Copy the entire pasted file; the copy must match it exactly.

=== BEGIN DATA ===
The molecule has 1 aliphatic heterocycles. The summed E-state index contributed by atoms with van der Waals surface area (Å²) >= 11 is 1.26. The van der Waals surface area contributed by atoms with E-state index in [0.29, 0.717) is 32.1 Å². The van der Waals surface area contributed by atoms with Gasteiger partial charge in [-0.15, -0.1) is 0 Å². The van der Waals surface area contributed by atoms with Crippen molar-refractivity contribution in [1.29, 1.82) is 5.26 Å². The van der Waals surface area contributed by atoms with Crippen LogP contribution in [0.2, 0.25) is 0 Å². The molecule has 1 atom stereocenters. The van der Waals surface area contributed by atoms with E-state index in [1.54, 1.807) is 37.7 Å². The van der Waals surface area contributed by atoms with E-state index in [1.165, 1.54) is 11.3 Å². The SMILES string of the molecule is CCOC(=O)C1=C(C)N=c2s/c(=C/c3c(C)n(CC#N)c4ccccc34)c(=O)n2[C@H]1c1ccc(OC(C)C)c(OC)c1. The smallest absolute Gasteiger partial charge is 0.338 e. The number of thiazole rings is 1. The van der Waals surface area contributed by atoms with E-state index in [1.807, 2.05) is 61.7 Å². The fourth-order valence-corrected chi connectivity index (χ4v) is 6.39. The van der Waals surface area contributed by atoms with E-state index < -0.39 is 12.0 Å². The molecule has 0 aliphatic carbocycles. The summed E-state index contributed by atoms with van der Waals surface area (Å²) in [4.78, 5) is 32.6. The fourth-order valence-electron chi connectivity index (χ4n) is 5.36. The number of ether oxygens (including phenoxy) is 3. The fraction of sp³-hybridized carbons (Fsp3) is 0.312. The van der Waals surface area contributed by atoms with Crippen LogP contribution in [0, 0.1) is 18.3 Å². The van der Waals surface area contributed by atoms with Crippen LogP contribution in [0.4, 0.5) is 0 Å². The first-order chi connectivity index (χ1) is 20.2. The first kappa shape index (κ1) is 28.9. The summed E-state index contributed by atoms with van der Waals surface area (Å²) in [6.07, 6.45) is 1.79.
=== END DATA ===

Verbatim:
The molecule has 1 aliphatic heterocycles. The summed E-state index contributed by atoms with van der Waals surface area (Å²) >= 11 is 1.26. The van der Waals surface area contributed by atoms with E-state index in [0.29, 0.717) is 32.1 Å². The van der Waals surface area contributed by atoms with Gasteiger partial charge in [-0.15, -0.1) is 0 Å². The van der Waals surface area contributed by atoms with Crippen molar-refractivity contribution in [1.29, 1.82) is 5.26 Å². The van der Waals surface area contributed by atoms with Crippen LogP contribution in [0.2, 0.25) is 0 Å². The molecule has 1 atom stereocenters. The van der Waals surface area contributed by atoms with E-state index in [1.54, 1.807) is 37.7 Å². The van der Waals surface area contributed by atoms with E-state index in [1.165, 1.54) is 11.3 Å². The SMILES string of the molecule is CCOC(=O)C1=C(C)N=c2s/c(=C/c3c(C)n(CC#N)c4ccccc34)c(=O)n2[C@H]1c1ccc(OC(C)C)c(OC)c1. The smallest absolute Gasteiger partial charge is 0.338 e. The number of thiazole rings is 1. The van der Waals surface area contributed by atoms with E-state index in [1.807, 2.05) is 61.7 Å². The fourth-order valence-corrected chi connectivity index (χ4v) is 6.39. The van der Waals surface area contributed by atoms with E-state index < -0.39 is 12.0 Å². The molecule has 0 aliphatic carbocycles. The summed E-state index contributed by atoms with van der Waals surface area (Å²) in [4.78, 5) is 32.6. The fourth-order valence-electron chi connectivity index (χ4n) is 5.36. The number of ether oxygens (including phenoxy) is 3. The fraction of sp³-hybridized carbons (Fsp3) is 0.312. The van der Waals surface area contributed by atoms with Crippen LogP contribution in [0, 0.1) is 18.3 Å². The van der Waals surface area contributed by atoms with Crippen LogP contribution in [0.4, 0.5) is 0 Å². The first-order chi connectivity index (χ1) is 20.2. The first kappa shape index (κ1) is 28.9. The summed E-state index contributed by atoms with van der Waals surface area (Å²) in [6.07, 6.45) is 1.79.